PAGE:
For the last few years the big players in the game, including Just Eat, Deliveroo and UberEats, have been promoting a ‘lazy lifestyle’. A few simple taps on your smartphone and the food comes to you, from the comfort of your sofa. Marketed as ‘easy’ and ‘fuss-free’, is this shift from eating out to eating in as good as it seems, or does it pose a new set of issues?
Our town centres were once the lifeblood of our society; the social hub of the community encouraging friendly interaction between a whole neighbourhood. People not only knew their neighbours but their local business owners as well; from the grocer and butcher to the pub landlord and even the proprietor of the local curry house. Streamlined and convenient online delivery services are contributing to the success of online retailers and the ‘Death of the High Street’. 15 high street shops close every day, and 1 in 8 shops in the UK are now vacant. Society has become used to a fully online, automated service, with the lack of human interaction causing us to become more and more socially disengaged. One study suggests that by 2030 e-commerce will account for 40 per cent of all retail sales in the UK. How long before High Streets are no longer a key part of a town's identity, and become instead a sad reminder of what once was?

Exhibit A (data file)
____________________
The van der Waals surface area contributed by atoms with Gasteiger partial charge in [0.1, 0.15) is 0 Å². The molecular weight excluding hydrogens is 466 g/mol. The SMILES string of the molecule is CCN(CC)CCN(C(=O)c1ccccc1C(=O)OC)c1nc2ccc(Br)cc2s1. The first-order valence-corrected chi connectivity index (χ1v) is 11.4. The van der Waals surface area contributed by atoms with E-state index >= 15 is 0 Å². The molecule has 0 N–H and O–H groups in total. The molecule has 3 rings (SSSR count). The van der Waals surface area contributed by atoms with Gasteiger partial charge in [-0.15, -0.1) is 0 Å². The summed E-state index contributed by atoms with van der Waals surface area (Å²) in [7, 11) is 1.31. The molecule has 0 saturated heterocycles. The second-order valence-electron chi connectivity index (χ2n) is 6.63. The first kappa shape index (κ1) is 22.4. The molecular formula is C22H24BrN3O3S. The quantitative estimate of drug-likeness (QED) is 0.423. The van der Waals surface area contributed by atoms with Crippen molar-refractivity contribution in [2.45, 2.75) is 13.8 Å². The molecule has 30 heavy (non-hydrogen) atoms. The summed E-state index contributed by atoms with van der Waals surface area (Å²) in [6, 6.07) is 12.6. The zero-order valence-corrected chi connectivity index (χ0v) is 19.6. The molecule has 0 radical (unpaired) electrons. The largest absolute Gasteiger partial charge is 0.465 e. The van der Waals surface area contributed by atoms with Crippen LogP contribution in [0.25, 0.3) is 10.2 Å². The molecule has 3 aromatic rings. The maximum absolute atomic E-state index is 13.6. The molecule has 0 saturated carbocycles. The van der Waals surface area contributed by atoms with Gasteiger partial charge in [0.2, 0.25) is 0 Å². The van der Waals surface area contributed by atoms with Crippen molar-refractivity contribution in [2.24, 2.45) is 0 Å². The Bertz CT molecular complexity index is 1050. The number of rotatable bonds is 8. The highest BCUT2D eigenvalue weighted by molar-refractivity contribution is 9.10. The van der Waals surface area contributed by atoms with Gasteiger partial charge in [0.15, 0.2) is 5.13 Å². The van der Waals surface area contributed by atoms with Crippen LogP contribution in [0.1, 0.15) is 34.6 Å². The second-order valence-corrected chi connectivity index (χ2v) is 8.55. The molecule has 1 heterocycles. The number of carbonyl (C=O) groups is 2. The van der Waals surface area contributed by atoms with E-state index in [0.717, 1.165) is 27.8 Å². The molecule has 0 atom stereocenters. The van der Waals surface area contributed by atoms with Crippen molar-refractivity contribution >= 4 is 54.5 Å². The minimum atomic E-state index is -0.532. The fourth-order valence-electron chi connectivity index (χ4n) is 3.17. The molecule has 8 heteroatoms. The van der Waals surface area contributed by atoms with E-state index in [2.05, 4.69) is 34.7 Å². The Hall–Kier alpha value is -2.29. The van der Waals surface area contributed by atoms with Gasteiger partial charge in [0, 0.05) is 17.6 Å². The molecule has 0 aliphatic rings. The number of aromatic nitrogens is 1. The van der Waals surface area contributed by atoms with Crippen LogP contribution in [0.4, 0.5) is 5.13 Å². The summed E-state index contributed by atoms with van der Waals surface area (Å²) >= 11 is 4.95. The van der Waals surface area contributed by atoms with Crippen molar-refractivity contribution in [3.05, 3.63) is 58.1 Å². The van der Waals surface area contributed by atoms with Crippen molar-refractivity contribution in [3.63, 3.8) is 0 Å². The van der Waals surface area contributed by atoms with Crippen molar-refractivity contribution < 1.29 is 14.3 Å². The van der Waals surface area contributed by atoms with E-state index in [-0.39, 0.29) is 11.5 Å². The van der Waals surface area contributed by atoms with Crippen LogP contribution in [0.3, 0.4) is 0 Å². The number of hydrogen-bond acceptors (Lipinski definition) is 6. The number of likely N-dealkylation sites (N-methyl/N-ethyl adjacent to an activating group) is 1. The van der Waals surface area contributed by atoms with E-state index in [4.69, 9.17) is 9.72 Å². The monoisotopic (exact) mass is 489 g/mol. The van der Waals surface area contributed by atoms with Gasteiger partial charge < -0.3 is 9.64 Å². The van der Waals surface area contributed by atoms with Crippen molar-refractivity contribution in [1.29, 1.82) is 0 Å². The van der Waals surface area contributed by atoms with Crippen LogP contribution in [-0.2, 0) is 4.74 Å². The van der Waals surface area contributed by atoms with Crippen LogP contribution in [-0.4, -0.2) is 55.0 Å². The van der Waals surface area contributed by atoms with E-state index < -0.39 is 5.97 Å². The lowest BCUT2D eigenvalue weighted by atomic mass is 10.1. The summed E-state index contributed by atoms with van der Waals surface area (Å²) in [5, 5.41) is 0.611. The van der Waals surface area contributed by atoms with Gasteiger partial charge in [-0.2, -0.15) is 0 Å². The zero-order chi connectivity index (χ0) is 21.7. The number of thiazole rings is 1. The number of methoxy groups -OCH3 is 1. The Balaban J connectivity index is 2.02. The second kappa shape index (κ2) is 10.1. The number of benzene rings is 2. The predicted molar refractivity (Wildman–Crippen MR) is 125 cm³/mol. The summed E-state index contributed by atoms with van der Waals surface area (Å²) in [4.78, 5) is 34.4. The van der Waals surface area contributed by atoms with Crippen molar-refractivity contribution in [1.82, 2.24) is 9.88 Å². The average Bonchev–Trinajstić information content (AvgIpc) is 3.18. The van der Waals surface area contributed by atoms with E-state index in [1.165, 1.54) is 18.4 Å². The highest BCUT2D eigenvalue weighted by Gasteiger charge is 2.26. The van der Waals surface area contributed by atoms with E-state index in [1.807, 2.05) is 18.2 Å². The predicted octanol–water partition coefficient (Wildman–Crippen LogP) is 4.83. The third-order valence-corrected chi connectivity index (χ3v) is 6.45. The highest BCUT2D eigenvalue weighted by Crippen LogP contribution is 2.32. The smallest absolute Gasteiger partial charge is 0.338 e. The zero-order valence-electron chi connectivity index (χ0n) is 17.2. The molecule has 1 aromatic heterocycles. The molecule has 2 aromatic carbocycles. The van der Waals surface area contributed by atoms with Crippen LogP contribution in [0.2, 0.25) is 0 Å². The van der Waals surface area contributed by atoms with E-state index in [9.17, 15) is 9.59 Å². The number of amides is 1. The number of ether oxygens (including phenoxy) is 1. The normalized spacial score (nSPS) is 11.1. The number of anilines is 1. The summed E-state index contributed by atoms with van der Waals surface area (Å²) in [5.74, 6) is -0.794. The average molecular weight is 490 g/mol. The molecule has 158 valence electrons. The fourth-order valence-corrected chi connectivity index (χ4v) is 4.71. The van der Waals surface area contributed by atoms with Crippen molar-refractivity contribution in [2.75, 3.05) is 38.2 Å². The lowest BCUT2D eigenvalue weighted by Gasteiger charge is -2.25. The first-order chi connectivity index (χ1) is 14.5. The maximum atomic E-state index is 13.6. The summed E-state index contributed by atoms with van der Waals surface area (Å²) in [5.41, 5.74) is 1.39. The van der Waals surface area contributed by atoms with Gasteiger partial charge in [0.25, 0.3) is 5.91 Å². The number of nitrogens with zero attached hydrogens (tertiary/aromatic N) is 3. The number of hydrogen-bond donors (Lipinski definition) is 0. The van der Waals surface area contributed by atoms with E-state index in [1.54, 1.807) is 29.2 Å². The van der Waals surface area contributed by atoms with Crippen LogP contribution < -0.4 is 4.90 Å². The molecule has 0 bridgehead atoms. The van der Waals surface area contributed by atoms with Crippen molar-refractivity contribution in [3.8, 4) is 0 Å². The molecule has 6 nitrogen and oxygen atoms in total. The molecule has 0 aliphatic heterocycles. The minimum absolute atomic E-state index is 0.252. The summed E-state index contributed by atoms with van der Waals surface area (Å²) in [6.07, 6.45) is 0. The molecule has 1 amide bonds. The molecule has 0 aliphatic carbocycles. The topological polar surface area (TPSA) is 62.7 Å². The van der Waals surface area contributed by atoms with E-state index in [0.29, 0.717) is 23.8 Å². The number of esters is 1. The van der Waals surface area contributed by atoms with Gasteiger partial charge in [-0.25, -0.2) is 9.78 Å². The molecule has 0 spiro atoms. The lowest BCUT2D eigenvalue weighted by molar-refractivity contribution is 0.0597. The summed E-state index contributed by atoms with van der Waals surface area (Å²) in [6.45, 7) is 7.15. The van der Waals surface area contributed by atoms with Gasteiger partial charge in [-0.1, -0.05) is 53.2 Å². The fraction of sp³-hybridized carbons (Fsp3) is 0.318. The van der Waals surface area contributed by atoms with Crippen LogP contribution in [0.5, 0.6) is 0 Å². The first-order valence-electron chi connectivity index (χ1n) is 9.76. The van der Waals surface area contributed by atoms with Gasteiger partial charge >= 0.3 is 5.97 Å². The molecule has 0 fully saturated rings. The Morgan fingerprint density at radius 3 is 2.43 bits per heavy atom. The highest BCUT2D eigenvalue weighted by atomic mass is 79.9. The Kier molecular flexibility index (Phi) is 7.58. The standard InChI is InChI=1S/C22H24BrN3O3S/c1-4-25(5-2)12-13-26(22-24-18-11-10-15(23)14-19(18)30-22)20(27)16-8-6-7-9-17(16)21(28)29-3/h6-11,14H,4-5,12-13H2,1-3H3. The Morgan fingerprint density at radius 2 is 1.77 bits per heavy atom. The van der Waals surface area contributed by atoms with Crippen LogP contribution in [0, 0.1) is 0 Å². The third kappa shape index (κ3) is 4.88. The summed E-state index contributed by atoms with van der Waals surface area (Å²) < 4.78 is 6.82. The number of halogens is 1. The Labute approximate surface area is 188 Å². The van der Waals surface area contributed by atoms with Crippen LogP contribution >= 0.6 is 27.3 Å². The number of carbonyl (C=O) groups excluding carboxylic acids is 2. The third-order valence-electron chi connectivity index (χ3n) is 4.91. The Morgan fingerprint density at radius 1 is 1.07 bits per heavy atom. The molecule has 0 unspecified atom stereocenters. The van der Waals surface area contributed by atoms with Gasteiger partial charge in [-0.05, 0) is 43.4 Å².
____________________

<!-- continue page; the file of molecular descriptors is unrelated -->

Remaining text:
A more pressing concern is the huge volume of Single-Use Plastics (SUPs) being distributed and disposed of on a daily basis by the food industry. I’m sure you haven’t been living under a rock for the last five years, so you are aware that there is currently a huge backlash on the persistent and unrelenting use of SUPs, with many nations choosing to ban them in some form or other in the near future. The sheer volume of non-recyclable plastic waste created from JUST ONE takeaway (plastic/polystyrene containers and lids, plastic wrap, bags, disposable cutlery) is adding to an already staggering figure. It is estimated that the UK throws away over 295 billion pieces of plastic per year. Dark kitchens have sprung up all over the country, focused solely on delivering takeaway food to an ever-increasing number of customers. The benefits of ease of access and increased profit for large restaurant groups is undeniable, but are we leading the country down a path of no return?
There seems to be a simple answer - people need to fall in love with eating out again. If the movers and shakers of society (namely young, ‘woke’, politically active people) can instigate a restaurant renaissance, wouldn’t that at least be a start at tackling some of the issues outlined above?
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